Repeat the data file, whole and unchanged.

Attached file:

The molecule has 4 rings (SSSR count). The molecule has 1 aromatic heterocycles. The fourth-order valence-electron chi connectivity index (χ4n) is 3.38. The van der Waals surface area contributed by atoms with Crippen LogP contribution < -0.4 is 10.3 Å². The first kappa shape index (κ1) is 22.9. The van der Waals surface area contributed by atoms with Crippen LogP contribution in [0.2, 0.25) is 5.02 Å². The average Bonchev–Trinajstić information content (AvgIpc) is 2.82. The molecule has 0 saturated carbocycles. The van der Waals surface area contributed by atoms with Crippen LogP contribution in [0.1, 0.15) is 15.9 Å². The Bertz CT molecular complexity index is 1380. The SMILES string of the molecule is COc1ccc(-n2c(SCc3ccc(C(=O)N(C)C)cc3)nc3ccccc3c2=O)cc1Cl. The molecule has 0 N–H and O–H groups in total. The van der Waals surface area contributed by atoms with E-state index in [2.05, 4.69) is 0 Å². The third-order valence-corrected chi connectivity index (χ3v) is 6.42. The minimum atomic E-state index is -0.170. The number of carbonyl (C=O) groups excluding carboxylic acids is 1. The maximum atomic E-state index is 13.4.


The molecule has 4 rings (SSSR count). The molecule has 1 aromatic heterocycles. The fourth-order valence-electron chi connectivity index (χ4n) is 3.38. The van der Waals surface area contributed by atoms with Crippen LogP contribution < -0.4 is 10.3 Å². The first kappa shape index (κ1) is 22.9. The van der Waals surface area contributed by atoms with Crippen LogP contribution in [0.2, 0.25) is 5.02 Å². The average Bonchev–Trinajstić information content (AvgIpc) is 2.82. The molecule has 0 saturated carbocycles. The van der Waals surface area contributed by atoms with Crippen LogP contribution in [0.1, 0.15) is 15.9 Å². The Bertz CT molecular complexity index is 1380. The SMILES string of the molecule is COc1ccc(-n2c(SCc3ccc(C(=O)N(C)C)cc3)nc3ccccc3c2=O)cc1Cl. The molecule has 0 N–H and O–H groups in total. The van der Waals surface area contributed by atoms with E-state index in [2.05, 4.69) is 0 Å². The third-order valence-corrected chi connectivity index (χ3v) is 6.42. The minimum atomic E-state index is -0.170. The number of carbonyl (C=O) groups excluding carboxylic acids is 1. The maximum atomic E-state index is 13.4.